The cancer-immunity cycle is a process initiated by the release of cancer cell antigens that concludes with the destruction of cancer cells. Daniel S. Chen, MD, PhD, and Ira Mellman, PhD, detail the steps of the cancer-immunity cycle in a manuscript published in the journal Cell Press in 2013. A summary of the steps described by Chen and Mellman is found below.
Source: Chen DS, Mellman I. Immunity. 2013;doi:10.1016/j.immuni.2013.07.012.
Step 1 – Neoantigens are released by tumors as they die off and are captured by the antigen-presenting dendritic cells, which process the antigens to produce peptides that bind to major histocompatibility complex (MHC).
Step 2 – Peptides bound to MHC-I and MHC-II molecules are presented to T cells. CD4+ T cell receptors can recognize the peptide-MHC-II molecules.
Step 3 – Effector T cells are primed and activated to respond to the tumor antigens presented. Three classes of antigens with high tumor specificity may be identified by T cells: antigens produced from mutated cells, cancer-germline genes and viral genes.
Step 4 – Activated T cells move to the tumor site and infiltrate the tumor.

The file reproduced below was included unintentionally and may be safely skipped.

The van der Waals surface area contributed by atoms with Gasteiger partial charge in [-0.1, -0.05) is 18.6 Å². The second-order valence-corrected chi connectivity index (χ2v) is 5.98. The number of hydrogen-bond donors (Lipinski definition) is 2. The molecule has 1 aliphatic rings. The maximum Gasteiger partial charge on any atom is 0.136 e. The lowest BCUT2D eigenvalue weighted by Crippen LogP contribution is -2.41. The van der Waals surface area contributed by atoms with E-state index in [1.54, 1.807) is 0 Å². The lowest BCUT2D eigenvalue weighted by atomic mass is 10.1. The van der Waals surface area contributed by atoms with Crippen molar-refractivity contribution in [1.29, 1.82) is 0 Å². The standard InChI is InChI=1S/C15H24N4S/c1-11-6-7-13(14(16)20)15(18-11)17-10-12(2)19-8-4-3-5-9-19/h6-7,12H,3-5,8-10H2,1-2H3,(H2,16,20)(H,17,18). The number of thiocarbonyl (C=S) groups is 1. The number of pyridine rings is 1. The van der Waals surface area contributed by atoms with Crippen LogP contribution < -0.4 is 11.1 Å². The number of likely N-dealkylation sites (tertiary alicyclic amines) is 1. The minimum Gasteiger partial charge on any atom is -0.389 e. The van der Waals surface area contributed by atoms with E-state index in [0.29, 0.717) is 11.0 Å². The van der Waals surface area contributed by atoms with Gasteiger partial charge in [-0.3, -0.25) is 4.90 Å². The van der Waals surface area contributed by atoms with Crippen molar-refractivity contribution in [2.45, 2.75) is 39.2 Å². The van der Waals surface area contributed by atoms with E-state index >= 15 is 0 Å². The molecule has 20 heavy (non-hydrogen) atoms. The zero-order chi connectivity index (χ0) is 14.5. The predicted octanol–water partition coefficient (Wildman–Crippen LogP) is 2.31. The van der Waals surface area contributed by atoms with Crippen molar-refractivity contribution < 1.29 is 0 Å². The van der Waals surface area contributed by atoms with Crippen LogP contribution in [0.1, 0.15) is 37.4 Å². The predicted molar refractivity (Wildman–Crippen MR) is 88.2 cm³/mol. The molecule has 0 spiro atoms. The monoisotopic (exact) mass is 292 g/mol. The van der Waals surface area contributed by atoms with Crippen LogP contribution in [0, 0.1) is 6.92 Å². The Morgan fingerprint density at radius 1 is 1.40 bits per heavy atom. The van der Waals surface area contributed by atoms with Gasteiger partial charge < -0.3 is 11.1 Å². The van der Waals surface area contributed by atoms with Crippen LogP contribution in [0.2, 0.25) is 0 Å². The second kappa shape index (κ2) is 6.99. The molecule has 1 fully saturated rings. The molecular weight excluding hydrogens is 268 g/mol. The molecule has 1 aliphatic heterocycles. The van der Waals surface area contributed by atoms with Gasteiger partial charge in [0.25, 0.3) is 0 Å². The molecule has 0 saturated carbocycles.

Step 5 – Activated T cells bind to cancer cells. T cells are able to recognize cancer cells as foreign based on the antigens they released earlier, specifically binding to cancer cells through the interaction between the T-cell receptor and its cognate antigen bound to MHC-I on the surface of the cancer cells.
Step 6 – Activated T cells kill cancer cells. T cells eliminate cancer cells by activating a series of steps that lead to cell death. The dying cancer cell releases additional cancer-specific neoantigens (Step 1) to continue the cycle and amplify the anticancer response.
As the cycle continues, more and more tumor antigens are released during cell death, thereby strengthening the immune response of the T lymphocytes. Stimulatory factors promote immunity, whereas inhibitory checkpoint proteins, such as CTLA-4 and PD-L1, work at different steps of the cycle to reduce immune activity and, in this manner, also prevent autoimmune responses. A central goal of immunotherapy is to trigger the cancer-immunity cycle without harming normal cells; thus, many immunotherapeutic agents target steps in the cancer-immunity cycle.
Edward S. Kim, MD, explains how drugs targeting the cancer-immunity cycle are making it into the clinic.
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